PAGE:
Whether talking about food security, water shortages, rising temperatures, or extreme and unpredictable weather patterns, links are being made between a changing climate and security. And it is truly a global problem. Emissions produced in the US lead to melting the icecaps in the Arctic, which in turn is detrimental to Pacific island states. As the manifestations of climate change increase and become more extreme, its effects will play an increasingly important role in discussions of security and geopolitics. 

Comprehensive strategies need to be developed in this relatively new field to respond to climate-induced security threats and geopolitical instability both nationally and around the world. The Paris Agreement is a good first step in pushing us to commit to curbing emissions and drafting climate adaptation action plans. But pledges and promises alone are not enough. We need to step up and turn them into concrete action.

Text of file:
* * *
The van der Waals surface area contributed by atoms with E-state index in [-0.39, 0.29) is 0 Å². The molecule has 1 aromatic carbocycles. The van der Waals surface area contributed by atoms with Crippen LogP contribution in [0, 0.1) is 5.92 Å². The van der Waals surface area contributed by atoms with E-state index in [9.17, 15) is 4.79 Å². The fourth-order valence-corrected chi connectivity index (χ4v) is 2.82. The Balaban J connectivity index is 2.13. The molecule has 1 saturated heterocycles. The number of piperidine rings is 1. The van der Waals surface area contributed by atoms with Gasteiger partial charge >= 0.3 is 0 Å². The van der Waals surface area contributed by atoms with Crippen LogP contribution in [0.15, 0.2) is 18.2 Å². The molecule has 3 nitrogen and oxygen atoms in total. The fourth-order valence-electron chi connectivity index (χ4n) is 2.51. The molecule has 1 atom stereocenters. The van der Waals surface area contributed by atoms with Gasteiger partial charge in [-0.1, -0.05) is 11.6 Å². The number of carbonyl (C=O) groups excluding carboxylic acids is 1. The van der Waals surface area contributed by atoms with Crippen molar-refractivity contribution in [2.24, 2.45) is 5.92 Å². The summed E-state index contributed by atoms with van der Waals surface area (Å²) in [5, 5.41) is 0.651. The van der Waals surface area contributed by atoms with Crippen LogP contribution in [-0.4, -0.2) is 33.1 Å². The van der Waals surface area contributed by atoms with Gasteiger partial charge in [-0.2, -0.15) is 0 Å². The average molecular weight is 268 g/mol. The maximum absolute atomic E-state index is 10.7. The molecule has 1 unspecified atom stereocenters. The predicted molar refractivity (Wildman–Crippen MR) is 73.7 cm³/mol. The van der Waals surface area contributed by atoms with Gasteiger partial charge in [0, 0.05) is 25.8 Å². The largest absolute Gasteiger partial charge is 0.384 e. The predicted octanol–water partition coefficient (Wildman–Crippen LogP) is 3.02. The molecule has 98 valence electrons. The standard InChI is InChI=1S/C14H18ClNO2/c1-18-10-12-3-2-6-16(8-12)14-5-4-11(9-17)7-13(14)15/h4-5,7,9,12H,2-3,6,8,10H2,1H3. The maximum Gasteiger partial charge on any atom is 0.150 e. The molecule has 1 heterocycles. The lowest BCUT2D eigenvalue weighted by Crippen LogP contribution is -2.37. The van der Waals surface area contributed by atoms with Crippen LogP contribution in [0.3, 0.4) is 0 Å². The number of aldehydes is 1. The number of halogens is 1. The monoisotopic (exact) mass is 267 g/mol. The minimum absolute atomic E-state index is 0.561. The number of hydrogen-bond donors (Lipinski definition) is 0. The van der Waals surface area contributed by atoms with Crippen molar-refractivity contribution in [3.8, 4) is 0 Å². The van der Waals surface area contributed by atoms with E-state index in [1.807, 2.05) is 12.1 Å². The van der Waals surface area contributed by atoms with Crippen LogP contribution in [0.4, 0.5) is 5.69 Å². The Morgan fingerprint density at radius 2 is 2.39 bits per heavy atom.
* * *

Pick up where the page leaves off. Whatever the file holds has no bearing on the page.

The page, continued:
Prof Pflueger is the Director of the European Centre for Climate, Energy and Resource Security (EUCERS) at the Department of War Studies, King’s College London. He has previously served as a press secretary to the former German President Richard von Weizsaecker. Further, he was a Member of the German Bundestag (1990-2006), Chairman of the Bundestag Committee on the Affairs of the European Union (1998-2004) and Deputy Minister for Defence in the first Merkel Government

(2005/06). Since September 2009, he is Professor for International Relations at the Department of War Studies, King’s College London. He is also non-resident senior fellow at the Atlantic Council’s Energy and Environment Program and Senior Advisor to the World Energy Council’s Global Gas Centre. Friedbert Pflueger has his own consultancy in Berlin/Erbil and is Senior Adviser for Roland Berger Strategy Consultants. He publishes frequently on current energy and resource security issues.